Fairytale sister gets tough
If you go down to the woods today, you're in for a big surprise... because instead of teddy bears having a picnic, nasty witches have set up home in the depths of the dark forests, waiting to steal innocent youngsters.
Hansel & Gretel: Witch Hunters, written and directed by Tommy Wirkola, is inspired by the Brothers Grimm fairytale – but with a new twist in the tale.
Following their escape from a cannibalistic witch when they were little, 15 years later brother and sister Hansel and Gretel (Jeremy Renner and Gemma Arterton) have conquered their fears to become witch killers. They're fierce, formidably-skilled bounty hunters with a taste for blood and murder, and hell-bent on retribution.
"I love the original fairytale and this starts there, then makes a real departure," says Arterton. "The film joins up with Hansel and Gretel in the midst of their fame as witch hunters.
"But it's also a time when they're starting to wonder who they are and why these terrible things happened to them – which leads them into a very tense situation. It's really about the two of them and it's original, a brother and sister bad-ass team."
After being abandoned by their parents, the siblings have to work together to bring down a coven of witches who are planning the ultimate revenge against humankind – and to gain immortality.
"The sibling relationship is such a great one to explore. Hansel and Gretel have this unstoppable bond but they're also so different from each other," explains the actress.
"She's the brains of the operation, he's the brawn. He's the joker and the show-off. She's more the watcher, the researcher, the one who tries to really understand witchcraft.
"They have to each play to their strengths."
The 27-year-old, who graduated from RADA in 2007, enjoyed working with Renner, who was nominated for an Oscar for his performance in Kathryn Bigelow's The Hurt Locker three years ago.
"Jeremy is so amazing at action, but he also has a lot of sensitivity when needed. He brings a lot of fun to their relationship," she says. "He's become a really good friend. We just have a very natural connection, very open-hearted and we trusted each other instantaneously. It was so important for us to get that brother and sister relationship right."
A self-confessed girly girl who admits she isn't a "tough chick", Arterton enjoyed the opportunity to play a feisty female.
"It was a real relief to play that kind of part – usually you still have to have a romantic connection with one of the characters, but in this one I don't and it's great," she says.
She threw herself into the training for the role, which sees her hoisting some impressive weapons, throwing punches and kicking some serious witch butt.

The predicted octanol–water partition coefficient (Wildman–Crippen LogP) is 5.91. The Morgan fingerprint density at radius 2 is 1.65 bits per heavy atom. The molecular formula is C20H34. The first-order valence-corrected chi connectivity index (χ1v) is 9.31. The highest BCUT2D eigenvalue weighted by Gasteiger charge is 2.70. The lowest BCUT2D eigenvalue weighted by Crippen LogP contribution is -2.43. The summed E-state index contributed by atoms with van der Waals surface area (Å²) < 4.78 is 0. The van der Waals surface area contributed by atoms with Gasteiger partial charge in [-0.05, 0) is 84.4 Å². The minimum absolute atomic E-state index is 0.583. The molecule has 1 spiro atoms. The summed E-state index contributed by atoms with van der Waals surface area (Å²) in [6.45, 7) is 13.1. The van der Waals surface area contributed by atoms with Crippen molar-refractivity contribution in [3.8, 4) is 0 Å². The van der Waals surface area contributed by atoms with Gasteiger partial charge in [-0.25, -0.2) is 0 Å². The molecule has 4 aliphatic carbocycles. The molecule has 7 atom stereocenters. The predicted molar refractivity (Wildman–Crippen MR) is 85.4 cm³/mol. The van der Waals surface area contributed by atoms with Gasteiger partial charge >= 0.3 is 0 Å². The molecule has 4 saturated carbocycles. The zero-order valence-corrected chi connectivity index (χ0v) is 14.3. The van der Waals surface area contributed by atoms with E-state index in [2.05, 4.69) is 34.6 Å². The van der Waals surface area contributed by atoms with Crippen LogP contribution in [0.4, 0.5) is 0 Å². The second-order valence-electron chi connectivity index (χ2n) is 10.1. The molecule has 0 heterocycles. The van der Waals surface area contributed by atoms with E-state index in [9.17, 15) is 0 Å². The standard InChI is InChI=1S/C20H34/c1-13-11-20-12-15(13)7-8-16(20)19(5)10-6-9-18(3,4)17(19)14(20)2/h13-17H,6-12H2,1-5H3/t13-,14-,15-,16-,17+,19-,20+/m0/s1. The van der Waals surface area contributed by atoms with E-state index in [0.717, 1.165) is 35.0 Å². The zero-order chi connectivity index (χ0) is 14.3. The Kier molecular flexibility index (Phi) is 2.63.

"It's one of the reasons I wanted to do the film because I've always wanted to punch people!" she says. "I had to do lots of training because I'd never done anything like it and I absolutely loved it.
"I came in before anybody else and worked with the stunt team in a kind of intensive boot camp. It was great because it really rooted me and made me more present in the action scenes."
While she's happy to talk about almost anything, one topic that is off limits is her personal life, amidst rumours that she's split from her husband, Spanish salesman Stefano Catelli.
Trained singer Arterton, who indulges her passion for music in Song For Marion alongside Vanessa Redgrave and Terence Stamp, next stars in Neil Jordan's vampire drama Byzantium, where she plays a blood-sucking mother, with The Lovely Bones' Saoirse Ronan playing her daughter.
"It's just the most wonderful character. She's multi-faceted, ferocious and a merciless killer, but she's also a maternal, loving, protective mother and I just adore playing her," says Arterton.
The film was written by Moira Buffini, who also penned 2010's Tamara Drewe in which Arterton starred. "This is her first original screenplay and it's just sublime. I can't thank her enough for writing such a great opportunity for both Saoirse and I. We are the leads and not many films allow both of the leads to be female, so it's a real female empowerment movie," says the actress.
With forthcoming roles in thriller Runner, Runner with Ben Affleck and Justin Timberlake, and a part in the Jeff Buckley biopic Mystery White Boy and comedy thriller The Wright Girls, as well as theatre and TV work, what else would she want to do?
"I like to keep things as surprises. I'm very open to what the future holds," she says.
And she has no complaints about her Bond girl tag. "As long as I'm a girl when I'm 78 as well, I'll be very chuffed."